Marc Spector is a man of many contradictions, not least of which include being the son of a rabbi who grew up to serve an Egyptian deity. "Moon Knight" episode 5 finally addresses Marc's heritage by showing what is clearly a Jewish upbringing, including his family sitting shiva, both for his younger brother and then again for his mother. Shiva is the way that Jewish people mourn the dead. It's a weeklong period beginning immediately after burial while there is undoubtedly a great deal of sadness and grief. There is also a lot of good food and fond memories to be shared by friends and family. It's a lovely way of celebrating a life, as well as taking much-needed time to actively grieve. Death is something that we, as a society, are given very little opportunity to actually process, so time dedicated to grieving is invaluable.

Both scenes in "Asylum" are absolutely heartbreaking, first with Marc's mother blaming him for his brother's death, and then his inability to enter his former home to sit shiva for her after she passes years later. The way "Moon Knight" unfolds these memories is gut-wrenching, illuminating Marc's current circumstances by showing us what has brought him to this point. 

Plenty of viewers are hoping to see this aspect of themselves accurately depicted (or depicted at all) onscreen. Perhaps for some, this brief glimpse of Judaism won't be enough, which is a perspective I completely understand. I, however, found it to be just right. Moon Knight is a Jewish superhero, but he is generally not defined by his Judaism, so showing it as merely part of a whole person made sense to me.

Losing my religion

Perhaps my reaction also stems from the fact that while I was raised Jewish, I have had a very complex relationship both with my own heritage and Judaism in general. Honestly, some of my reasons for this are somewhat similar to the doubts Marc laid out in the comics, though I have not chosen to turn to another religion in its place. I'm sure Marc throwing his yarmulke (or kippah) down outside when he cannot bear to sit shiva for his mother will understandably alarm some. The head covering is never supposed to touch the ground. However, as someone who has both dealt with my own rather severe mental health struggles as well as the death of several loved ones I never thought I'd be able to survive the loss of, this felt natural to me.

In that moment, Marc isn't thinking about what he's doing. He's utterly lost, a man who cannot face what he's done or where he's been, to the degree that Steven has to come handle it for him — or not handle it, as the case may be. Marc's emotional breakdown outside is even pointed to as the moment that the walls between his personalities began to crumble. I say this with the hope of offending no one, but for me, that moment was about the inexorable pull of grief, and who among us can think straight in those instances? I also find it fascinating that the series chose to address Marc's Jewishness in the same episode in which he is being guided into an Egyptian version of the afterlife. It's a strange paradox that I think really works in the context of the show.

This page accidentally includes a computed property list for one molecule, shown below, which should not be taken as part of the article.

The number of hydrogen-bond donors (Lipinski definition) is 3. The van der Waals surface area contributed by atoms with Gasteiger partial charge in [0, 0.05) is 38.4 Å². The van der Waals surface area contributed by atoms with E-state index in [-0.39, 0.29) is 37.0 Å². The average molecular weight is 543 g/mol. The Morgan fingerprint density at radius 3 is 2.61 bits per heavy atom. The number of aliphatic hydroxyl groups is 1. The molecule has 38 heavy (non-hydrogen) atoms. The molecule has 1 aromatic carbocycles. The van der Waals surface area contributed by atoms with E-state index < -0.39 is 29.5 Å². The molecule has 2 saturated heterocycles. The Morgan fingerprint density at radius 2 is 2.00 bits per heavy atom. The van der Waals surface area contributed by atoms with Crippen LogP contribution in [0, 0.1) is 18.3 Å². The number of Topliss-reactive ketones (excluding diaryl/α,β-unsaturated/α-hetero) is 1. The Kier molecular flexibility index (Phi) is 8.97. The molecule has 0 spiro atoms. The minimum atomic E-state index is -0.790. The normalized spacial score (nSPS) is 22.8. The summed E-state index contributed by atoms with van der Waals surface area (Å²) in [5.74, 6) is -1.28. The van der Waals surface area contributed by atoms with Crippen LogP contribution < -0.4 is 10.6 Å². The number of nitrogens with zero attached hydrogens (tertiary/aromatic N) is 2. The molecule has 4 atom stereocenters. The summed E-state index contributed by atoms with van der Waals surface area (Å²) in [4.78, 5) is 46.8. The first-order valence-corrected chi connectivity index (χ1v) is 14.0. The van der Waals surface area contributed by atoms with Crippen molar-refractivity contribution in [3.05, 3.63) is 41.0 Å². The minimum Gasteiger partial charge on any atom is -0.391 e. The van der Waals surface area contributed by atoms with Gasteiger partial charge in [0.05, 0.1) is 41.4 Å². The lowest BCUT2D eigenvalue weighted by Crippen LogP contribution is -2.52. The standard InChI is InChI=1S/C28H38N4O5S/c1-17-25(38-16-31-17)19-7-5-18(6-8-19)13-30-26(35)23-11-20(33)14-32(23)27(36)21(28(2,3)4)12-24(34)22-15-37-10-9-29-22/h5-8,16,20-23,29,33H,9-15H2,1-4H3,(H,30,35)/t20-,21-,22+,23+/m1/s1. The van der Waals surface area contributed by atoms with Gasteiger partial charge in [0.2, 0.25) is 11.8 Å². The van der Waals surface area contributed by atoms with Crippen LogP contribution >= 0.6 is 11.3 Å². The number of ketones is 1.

I really appreciate this representation of Judaism, such as it is. It's not a simple portrayal of a man who happens to be Jewish, but of someone whose feelings on the matter are complicated. Religion is a thorny issue, so obviously, people will have all sorts of valid reactions to this episode, but this is mine. 

Marc is a fully formed character

I was quite anxious about how much care would be taken in portraying Marc's mental health in "Moon Knight" and I did wonder how his Jewish heritage would make it into the MCU. While the show hasn't always worked for me (I'm looking at you, episode 3), on the whole, I think Marvel has done a great job. My final feelings about the series will likely rest on how things wrap up, but the character work has been incredibly strong thus far. As a big fan of the comics, I've had to reconcile what I wanted out of a "Moon Knight" series with what we actually got, which has ultimately helped me chill out and just enjoy this show.

There could be more memories from Marc's childhood highlighting his Jewish upbringing worked into the final episode, but if "Asylum" is as deep as Marvel chooses to go, I appreciate the effort. Shiva is something rarely portrayed in film and television, and it was a comfort to witness not only its inclusion but also the intense emotions accompanying it. If I have one complaint, it might be that I wish a little more depth had been given to Marc's mother, but the episode couldn't fit in everything. What I love is that all these conflicting aspects of Marc only serve to make him feel more real. I already related to the character, in large part due to his issues with mental illness, but this episode only served to make me love him that much more.